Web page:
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Boys and Girls Forever: Children's Classics from Cinderella to Harry Potterby Alison Lurie
Synopses & Reviews
Are some of the world's most talented children's book authors essentially children themselves? In this engaging series of essays, Pulitzer Prize-winning author Alison Lurie considers this theory, exploring children's classics from many eras and relating them to the authors who wrote them, including Little Women author Louisa May Alcott and Wizard of Oz author Frank Baum, as well as Dr. Seuss and Salman Rushdie. Analyzing these and many others, Lurie shows how these gifted writers have used children's literature to transfigure sorrow, nostalgia, and the struggles of their own experiences.
"[T]he essays are consistently entertaining, enlightening and erudite, and Lurie's insights into a host of classic titles, including such topics as gender role reversal and social satire in the Oz books, the enduring power of symbolism in fairy tales and changing literary tastes over the past two centuries, bring clarity to an always-evolving form. Publishers Weekly
?In clear, lively, unpretentious style, Lurie writes serious literary criticism about the best children's books, classic and contemporary? she talks to adults about the stories and how they reflect the changing image of childhood. This time she also focuses on the writers' own lives and what their stories say about their growing up or not wanting to grow up.? Booklist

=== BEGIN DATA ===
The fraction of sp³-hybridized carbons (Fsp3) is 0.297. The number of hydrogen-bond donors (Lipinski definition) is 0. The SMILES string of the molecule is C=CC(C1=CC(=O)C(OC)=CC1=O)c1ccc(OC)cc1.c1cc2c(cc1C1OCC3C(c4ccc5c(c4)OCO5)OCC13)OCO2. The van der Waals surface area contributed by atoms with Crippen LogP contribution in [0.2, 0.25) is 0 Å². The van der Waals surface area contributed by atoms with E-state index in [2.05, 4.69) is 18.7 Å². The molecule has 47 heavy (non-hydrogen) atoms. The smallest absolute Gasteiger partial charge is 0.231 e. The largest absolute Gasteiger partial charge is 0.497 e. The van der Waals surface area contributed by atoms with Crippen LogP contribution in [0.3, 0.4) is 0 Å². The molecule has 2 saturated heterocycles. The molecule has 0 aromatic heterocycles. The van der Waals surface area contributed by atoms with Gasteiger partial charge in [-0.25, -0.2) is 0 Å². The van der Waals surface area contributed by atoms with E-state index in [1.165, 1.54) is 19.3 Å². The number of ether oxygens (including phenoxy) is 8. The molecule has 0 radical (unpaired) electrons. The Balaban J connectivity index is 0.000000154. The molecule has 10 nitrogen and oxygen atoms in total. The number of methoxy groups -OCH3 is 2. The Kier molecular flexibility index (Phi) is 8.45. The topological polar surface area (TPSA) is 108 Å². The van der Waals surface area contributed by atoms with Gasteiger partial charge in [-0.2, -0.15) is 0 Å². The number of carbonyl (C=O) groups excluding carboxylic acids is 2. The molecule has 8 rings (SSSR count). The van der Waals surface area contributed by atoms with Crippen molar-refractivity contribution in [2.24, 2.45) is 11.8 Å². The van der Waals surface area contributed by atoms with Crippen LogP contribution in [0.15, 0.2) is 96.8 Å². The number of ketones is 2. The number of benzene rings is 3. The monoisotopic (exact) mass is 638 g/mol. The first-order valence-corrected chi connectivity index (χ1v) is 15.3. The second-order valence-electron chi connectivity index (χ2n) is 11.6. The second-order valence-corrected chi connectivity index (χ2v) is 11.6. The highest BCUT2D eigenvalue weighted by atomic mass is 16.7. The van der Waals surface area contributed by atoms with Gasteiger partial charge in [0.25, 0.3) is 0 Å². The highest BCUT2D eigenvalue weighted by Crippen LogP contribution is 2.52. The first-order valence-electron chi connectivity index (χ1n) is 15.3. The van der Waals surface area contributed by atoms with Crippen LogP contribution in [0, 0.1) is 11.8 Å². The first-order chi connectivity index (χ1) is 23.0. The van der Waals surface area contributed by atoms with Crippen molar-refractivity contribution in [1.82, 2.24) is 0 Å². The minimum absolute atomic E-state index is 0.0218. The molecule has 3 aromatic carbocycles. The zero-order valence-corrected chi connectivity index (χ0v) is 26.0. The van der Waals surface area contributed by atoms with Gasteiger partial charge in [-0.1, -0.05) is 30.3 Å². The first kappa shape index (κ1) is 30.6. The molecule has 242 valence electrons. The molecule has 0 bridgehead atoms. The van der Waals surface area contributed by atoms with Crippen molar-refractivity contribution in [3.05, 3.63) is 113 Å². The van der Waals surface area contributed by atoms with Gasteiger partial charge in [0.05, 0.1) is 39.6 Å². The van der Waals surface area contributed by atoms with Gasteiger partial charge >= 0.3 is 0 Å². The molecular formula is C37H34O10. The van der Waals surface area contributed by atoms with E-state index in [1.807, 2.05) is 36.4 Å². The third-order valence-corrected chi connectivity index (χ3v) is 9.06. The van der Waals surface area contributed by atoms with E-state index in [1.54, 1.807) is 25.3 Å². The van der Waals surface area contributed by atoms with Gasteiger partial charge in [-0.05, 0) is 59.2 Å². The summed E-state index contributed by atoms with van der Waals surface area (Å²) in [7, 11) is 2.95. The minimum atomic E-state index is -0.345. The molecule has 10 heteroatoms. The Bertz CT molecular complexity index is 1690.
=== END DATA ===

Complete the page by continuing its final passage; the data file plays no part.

Book News Annotation:
Lurie (writing, folklore, Cornell U.) supports the view that authors of children's literature tend to be Peter Pans who never entirely grow up. Fourteen essays discuss such authors as Hans Christian Anderson, Louisa May Alcott, Dr. Seuss, and J.K. Rowling; poetry by/for children; and illustrations, and nature in such literature. Annotation (c)2003 Book News, Inc., Portland, OR (booknews.com)
Includes bibliographical references (p. 187-208) and index.
Pulitzer Prize-winning author Lurie explores children's classics from many eras and relates them to the authors who wrote them--from "Little Women" author Louisa May Alcott to Salman Rushie--and shows how these gifted writers used children's literature to transfigure the struggles of their own experiences.
About the Author
Alison Lurie is the author of many highly praised novels, including The War Between the Tates, The Truth About Lorin Jones (Prix Femina Etranger), and Foreign Affairs (Pulitzer Prize for fiction). Her most recent book was Familiar Spirits. She teaches writing, folklore, and literature at Cornell University.
Table of Contents
The underduckling : Hans Christian Andersen — Little women and big girls : Louisa May Alcott — The oddness of Oz — Is there anybody there? : Walter de la Mare's solitary child — John Masefield's boxes of delight — Moomintroll and his friends — Dr. Seuss comes back — Haroun and the sea of stories — The perils of Harry Potter — What fairy tales tell us — Boys and girls come out to play : children's games — Poetry by and for children — Louder than words : children's book illustrations — Enchanted forest and secret gardens : nature in children's literature.
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